The Matter of Mankind

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It is said by some that we die twice; once when the breath leaves the body, and again when the last person we knew forgets our name. As you consider that, think of how few people even know your name to begin with. Of the seven billion people on the planet how many of them even know you exist? Let’s say you are very popular and there are 5000 people that know you. Do the math. Five thousand of seven billion is 0.00007%. That is seven one hundred thousandths of one percent. Statistically speaking that is nonexistent. As far as the world is concerned you don’t even exist. That kind of puts Galatians 6:3 in perspective doesn’t it? “For if anyone thinks himself to be something, when he is nothing, he deceives himself.”


Let’s say you were the most famous person in the world. I have some questions for you to consider. Who was the most famous person in the world in 317? How about 1254? Certainly we all know who the most famous person in the world was in 1671? What about 1881, or even 1979? How about the richest or most powerful in any of those years, or any year for that matter? What percentage of all the people who have ever lived have made a truly lasting mark on history, and what percentage of the world’s population even knows it or remembers it?

In the time it took you to read the previous two paragraphs 44 people around the world died. Who knows who they were? Who knows anything about them? Who knows that they ever lived? The world does not care about you. The world doesn’t even know you exist. The world did not take note when you were born, and it will not know or care when you die. It is no wonder that God tells us, “Do not love the world or the things in the world … And the world is passing away along with its desires” (1 John 2:15, 17).

It is this aloneness that makes the relationships we do have so important. As far as our life in this world is concerned it is only the incredibly small number of people we have a relationship with that imparts any meaning whatsoever. It is rather ironic that the great cosmologist Carl Sagan concluded in his observations of the cosmos that, “For small creatures such as we the vastness is bearable only through love.” Solomon comes to this conclusion in Ecclesiastes when he says, “Live joyfully with the wife whom you love all the days of your vain life which He has given you under the sun, all your days of vanity; for that is your portion in life, and in the labor which you perform under the sun” (Eccl. 9:9).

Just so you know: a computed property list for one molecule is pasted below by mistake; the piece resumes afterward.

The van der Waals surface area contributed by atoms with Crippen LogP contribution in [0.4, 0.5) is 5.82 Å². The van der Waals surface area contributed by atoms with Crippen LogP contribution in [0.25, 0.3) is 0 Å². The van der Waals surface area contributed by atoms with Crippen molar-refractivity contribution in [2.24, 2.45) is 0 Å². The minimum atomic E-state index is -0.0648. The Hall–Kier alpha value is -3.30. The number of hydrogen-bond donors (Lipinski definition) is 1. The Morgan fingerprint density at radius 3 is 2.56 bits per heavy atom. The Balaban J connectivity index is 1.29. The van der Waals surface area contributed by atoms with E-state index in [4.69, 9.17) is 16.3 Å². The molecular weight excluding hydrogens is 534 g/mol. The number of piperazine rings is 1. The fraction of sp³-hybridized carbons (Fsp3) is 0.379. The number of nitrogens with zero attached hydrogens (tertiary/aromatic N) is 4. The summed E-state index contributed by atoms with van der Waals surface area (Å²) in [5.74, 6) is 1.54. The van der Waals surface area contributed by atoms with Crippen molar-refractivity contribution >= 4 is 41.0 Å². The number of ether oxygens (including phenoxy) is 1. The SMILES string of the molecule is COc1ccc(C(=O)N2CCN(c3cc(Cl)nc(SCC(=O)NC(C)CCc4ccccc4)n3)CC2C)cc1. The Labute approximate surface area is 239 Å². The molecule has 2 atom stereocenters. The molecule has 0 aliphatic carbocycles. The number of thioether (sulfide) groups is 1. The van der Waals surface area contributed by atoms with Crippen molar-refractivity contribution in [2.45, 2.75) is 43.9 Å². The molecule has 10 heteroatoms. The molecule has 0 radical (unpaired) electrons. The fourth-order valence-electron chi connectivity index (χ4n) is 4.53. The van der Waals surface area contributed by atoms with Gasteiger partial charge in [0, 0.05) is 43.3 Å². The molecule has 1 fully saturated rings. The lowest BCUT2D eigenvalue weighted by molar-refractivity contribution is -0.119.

David looked out upon that same vastness as Carl Sagan did, yet rather than feeling threatened by it he was awed by what it revealed about God and what it revealed about him. In Psalm 8:3-4 David said, “When I consider Your heavens, the work of Your fingers, the moon and the stars, which You have ordained, what is man that You are mindful of him, and the son of man that You visit him?” When David looked upon the universe he saw the infinite power of God, and in that he recognized God’s infinite love for him. That the Creator of the heavens and the earth was mindful of him imparted significance to his life.

The world doesn’t know we exist, but God does. He created you. And more than that, He created you specifically to be who you are. Listen to what David says in Psalm 139:13-16:

“For You formed my inward parts; You covered me in my mother’s womb. I will praise You, for I am fearfully and wonderfully made; Marvelous are Your works, And that my soul knows very well. My frame was not hidden from You, When I was made in secret, And skillfully wrought in the lowest parts of the earth. Your eyes saw my substance, being yet unformed. And in Your book they all were written, The days fashioned for me, When as yet there were none of them.”

We are special to God, each and every one of us. You are His child and He loves you. He sent Jesus to show you that love, and to provide a way for you to reach out to Him so that you can have the one relationship that really matters. This is the most important relationship that any of us can have, and the one relationship that makes our life of any significance at all. This is why Solomon, after examining all the ways in which a person can go about living life, came to the conclusion he did in Ecclesiastes 12:13:

“Let us hear the conclusion of the whole matter: Fear God and keep His commandments, for this is man’s all.”

Some translations end this verse with, “For this is the whole duty of man.” I think that misses the mark. In the original language “matter” and “duty” are the same word. What Solomon is saying is that the conclusion of the whole matter of life is that the whole matter of mankind is their relationship with God.

Craig Bradley